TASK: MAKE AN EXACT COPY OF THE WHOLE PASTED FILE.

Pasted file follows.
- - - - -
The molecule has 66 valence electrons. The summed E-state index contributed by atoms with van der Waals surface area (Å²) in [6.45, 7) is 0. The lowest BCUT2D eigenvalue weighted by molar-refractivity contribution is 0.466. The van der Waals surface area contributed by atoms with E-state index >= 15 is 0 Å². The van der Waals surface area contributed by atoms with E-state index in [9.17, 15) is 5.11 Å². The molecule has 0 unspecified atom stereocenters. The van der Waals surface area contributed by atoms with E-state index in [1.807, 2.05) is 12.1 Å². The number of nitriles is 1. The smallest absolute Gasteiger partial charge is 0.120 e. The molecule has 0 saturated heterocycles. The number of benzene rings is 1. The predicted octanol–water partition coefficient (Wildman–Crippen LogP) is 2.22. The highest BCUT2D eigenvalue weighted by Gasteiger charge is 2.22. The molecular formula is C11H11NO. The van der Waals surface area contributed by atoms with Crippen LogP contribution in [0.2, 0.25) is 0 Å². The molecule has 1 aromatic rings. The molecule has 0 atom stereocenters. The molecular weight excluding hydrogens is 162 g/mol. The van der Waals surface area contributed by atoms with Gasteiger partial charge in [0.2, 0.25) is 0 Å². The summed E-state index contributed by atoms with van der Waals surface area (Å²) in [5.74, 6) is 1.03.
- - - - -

The molecule has 66 valence electrons. The summed E-state index contributed by atoms with van der Waals surface area (Å²) in [6.45, 7) is 0. The lowest BCUT2D eigenvalue weighted by molar-refractivity contribution is 0.466. The van der Waals surface area contributed by atoms with E-state index >= 15 is 0 Å². The van der Waals surface area contributed by atoms with E-state index in [9.17, 15) is 5.11 Å². The molecule has 0 unspecified atom stereocenters. The van der Waals surface area contributed by atoms with E-state index in [1.807, 2.05) is 12.1 Å². The number of nitriles is 1. The smallest absolute Gasteiger partial charge is 0.120 e. The molecule has 0 saturated heterocycles. The number of benzene rings is 1. The predicted octanol–water partition coefficient (Wildman–Crippen LogP) is 2.22. The highest BCUT2D eigenvalue weighted by Gasteiger charge is 2.22. The molecular formula is C11H11NO. The van der Waals surface area contributed by atoms with Crippen LogP contribution in [0.2, 0.25) is 0 Å². The molecule has 1 aromatic rings. The molecule has 0 atom stereocenters. The molecular weight excluding hydrogens is 162 g/mol. The van der Waals surface area contributed by atoms with Gasteiger partial charge in [0.2, 0.25) is 0 Å². The summed E-state index contributed by atoms with van der Waals surface area (Å²) in [5.74, 6) is 1.03.